After 30-plus years since his last feature film, Spanish director Victor Erice has returned with Close Your Eyes—and it’s clear he has much on his mind. Fittingly, his film centres on two characters, a director and an actor, who have lost decades for their own personal reasons. While I have no idea what Erice has been up to over the years, the parallels here feel obvious.
In Close Your Eyes, what first appears as a 1940s period piece is actually a film within the film that frames the contemporary story. The focal point is lead actor, Julio (Jose Coronado), who mysteriously disappeared before his friend and director Miguel (Manolo Solo) could finish filming. Now decades later, a TV host engages with Miguel to discuss what happened, starting him on a quest into the past and towards a potential conclusion. What Miguel will do if he discovers an answer to this mystery, or finds his lost friend altogether, is a matter Erice and co-writer Michel Gaztambide hold at a distance to entice us through the narrative. As a static, contemplative (and, yes, overly long) film, that modest suspense is enough of a hook.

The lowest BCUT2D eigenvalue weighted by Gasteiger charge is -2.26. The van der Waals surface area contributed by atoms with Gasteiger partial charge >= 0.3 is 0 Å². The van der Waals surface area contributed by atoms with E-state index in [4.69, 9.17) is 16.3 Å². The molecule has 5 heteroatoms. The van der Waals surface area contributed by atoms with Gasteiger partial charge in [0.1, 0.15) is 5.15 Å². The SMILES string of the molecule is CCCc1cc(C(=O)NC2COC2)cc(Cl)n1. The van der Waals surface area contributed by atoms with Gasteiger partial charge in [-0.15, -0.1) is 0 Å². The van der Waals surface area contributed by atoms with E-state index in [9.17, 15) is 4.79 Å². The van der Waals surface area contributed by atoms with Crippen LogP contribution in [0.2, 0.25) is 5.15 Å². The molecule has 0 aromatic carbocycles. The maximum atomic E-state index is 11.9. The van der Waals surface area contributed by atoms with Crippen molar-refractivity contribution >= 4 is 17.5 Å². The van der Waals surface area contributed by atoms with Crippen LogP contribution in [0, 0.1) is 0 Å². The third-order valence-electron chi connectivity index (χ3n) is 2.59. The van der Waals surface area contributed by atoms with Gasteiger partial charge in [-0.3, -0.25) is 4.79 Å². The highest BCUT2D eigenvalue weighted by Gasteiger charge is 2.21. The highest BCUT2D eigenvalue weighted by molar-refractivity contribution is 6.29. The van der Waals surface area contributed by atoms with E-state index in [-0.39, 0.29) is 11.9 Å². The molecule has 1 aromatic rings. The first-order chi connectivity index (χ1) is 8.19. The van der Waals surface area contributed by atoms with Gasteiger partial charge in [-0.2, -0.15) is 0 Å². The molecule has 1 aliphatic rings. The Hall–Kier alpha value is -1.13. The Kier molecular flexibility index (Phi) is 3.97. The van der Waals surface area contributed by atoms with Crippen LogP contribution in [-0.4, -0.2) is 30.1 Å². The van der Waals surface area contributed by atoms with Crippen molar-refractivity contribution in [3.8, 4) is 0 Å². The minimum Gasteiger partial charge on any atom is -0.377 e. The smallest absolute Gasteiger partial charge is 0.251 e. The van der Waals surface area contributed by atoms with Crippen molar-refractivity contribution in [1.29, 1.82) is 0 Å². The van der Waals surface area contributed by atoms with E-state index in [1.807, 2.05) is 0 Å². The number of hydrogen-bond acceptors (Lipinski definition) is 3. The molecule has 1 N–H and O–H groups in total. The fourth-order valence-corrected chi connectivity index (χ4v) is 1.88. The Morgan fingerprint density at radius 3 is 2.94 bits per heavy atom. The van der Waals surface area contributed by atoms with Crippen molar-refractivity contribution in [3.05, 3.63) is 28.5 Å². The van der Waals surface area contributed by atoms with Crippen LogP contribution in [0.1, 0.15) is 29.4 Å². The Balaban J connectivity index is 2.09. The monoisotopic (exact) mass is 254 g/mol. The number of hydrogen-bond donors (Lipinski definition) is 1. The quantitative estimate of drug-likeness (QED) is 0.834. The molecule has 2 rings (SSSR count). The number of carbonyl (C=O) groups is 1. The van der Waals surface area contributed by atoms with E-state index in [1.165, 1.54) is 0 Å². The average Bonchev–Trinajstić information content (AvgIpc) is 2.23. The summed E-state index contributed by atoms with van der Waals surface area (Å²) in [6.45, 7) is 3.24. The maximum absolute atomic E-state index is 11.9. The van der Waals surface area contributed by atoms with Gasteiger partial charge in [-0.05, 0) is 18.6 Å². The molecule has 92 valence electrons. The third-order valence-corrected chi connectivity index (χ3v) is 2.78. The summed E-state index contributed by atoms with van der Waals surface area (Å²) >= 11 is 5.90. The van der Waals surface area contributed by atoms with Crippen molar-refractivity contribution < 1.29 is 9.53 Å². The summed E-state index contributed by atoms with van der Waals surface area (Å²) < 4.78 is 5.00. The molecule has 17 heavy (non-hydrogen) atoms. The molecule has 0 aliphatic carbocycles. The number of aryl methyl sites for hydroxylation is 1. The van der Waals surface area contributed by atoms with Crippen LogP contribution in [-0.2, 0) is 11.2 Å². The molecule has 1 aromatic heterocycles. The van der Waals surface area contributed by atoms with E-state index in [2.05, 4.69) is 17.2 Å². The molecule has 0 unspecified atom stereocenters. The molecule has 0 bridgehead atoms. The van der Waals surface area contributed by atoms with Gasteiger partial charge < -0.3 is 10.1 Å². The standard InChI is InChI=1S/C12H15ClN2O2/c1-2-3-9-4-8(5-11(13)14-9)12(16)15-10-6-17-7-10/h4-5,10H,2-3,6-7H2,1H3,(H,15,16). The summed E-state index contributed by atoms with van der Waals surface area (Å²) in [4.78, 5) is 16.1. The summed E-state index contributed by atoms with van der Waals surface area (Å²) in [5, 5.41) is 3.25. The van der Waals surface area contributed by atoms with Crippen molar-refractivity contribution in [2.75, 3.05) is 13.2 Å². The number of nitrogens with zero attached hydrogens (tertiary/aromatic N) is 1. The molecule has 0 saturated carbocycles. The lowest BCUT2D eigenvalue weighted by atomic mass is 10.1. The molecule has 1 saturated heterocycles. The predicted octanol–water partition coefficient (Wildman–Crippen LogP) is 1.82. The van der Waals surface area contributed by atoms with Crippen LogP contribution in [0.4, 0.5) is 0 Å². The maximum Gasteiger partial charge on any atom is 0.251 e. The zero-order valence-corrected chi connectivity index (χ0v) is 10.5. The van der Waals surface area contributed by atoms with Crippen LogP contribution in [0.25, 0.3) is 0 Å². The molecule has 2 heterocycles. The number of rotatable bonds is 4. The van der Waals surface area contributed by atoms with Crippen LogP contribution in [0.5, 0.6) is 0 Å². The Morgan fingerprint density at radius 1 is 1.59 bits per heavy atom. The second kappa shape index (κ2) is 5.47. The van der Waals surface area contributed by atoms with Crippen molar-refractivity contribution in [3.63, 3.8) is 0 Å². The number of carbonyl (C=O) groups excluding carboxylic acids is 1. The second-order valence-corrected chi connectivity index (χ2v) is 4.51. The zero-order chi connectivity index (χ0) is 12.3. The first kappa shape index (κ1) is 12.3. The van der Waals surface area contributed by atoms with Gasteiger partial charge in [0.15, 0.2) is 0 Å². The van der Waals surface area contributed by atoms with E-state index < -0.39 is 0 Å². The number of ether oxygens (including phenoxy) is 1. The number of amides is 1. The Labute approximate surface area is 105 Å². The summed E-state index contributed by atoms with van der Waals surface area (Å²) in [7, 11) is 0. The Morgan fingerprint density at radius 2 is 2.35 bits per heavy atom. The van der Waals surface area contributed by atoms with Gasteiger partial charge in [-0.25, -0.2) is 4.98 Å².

While it’s true Close Your Eyes reflects in part on the “magic of movies,” it does not come off as cheesy. That’s because of Erice’s thoughtful and intelligent approach, the weathered performances of his actors, and some of the more ineffable ideas about memory and life the film lands upon. In those moments, even without much visual pizazz, it’s possible to imagine so much of what we cannot see.